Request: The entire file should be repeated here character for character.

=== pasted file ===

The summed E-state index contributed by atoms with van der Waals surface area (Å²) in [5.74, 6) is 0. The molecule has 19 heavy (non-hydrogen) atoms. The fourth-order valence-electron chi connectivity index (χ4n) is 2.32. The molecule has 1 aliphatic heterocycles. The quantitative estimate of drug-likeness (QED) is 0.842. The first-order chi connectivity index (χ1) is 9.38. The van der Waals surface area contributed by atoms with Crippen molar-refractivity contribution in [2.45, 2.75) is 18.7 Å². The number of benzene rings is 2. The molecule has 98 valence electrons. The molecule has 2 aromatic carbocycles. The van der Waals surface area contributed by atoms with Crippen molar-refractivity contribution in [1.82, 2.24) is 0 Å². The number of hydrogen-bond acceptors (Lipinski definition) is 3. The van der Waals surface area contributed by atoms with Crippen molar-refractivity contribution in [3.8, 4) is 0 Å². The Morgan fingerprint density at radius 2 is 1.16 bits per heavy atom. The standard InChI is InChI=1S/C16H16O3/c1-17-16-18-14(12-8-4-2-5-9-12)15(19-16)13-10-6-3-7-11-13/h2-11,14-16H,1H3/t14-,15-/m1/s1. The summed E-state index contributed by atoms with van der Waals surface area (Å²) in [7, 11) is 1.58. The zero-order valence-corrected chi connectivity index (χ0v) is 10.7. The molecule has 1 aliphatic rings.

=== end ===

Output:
The summed E-state index contributed by atoms with van der Waals surface area (Å²) in [5.74, 6) is 0. The molecule has 19 heavy (non-hydrogen) atoms. The fourth-order valence-electron chi connectivity index (χ4n) is 2.32. The molecule has 1 aliphatic heterocycles. The quantitative estimate of drug-likeness (QED) is 0.842. The first-order chi connectivity index (χ1) is 9.38. The van der Waals surface area contributed by atoms with Crippen molar-refractivity contribution in [2.45, 2.75) is 18.7 Å². The number of benzene rings is 2. The molecule has 98 valence electrons. The molecule has 2 aromatic carbocycles. The van der Waals surface area contributed by atoms with Crippen molar-refractivity contribution in [1.82, 2.24) is 0 Å². The number of hydrogen-bond acceptors (Lipinski definition) is 3. The van der Waals surface area contributed by atoms with Crippen molar-refractivity contribution in [3.8, 4) is 0 Å². The Morgan fingerprint density at radius 2 is 1.16 bits per heavy atom. The standard InChI is InChI=1S/C16H16O3/c1-17-16-18-14(12-8-4-2-5-9-12)15(19-16)13-10-6-3-7-11-13/h2-11,14-16H,1H3/t14-,15-/m1/s1. The summed E-state index contributed by atoms with van der Waals surface area (Å²) in [7, 11) is 1.58. The zero-order valence-corrected chi connectivity index (χ0v) is 10.7. The molecule has 1 aliphatic rings.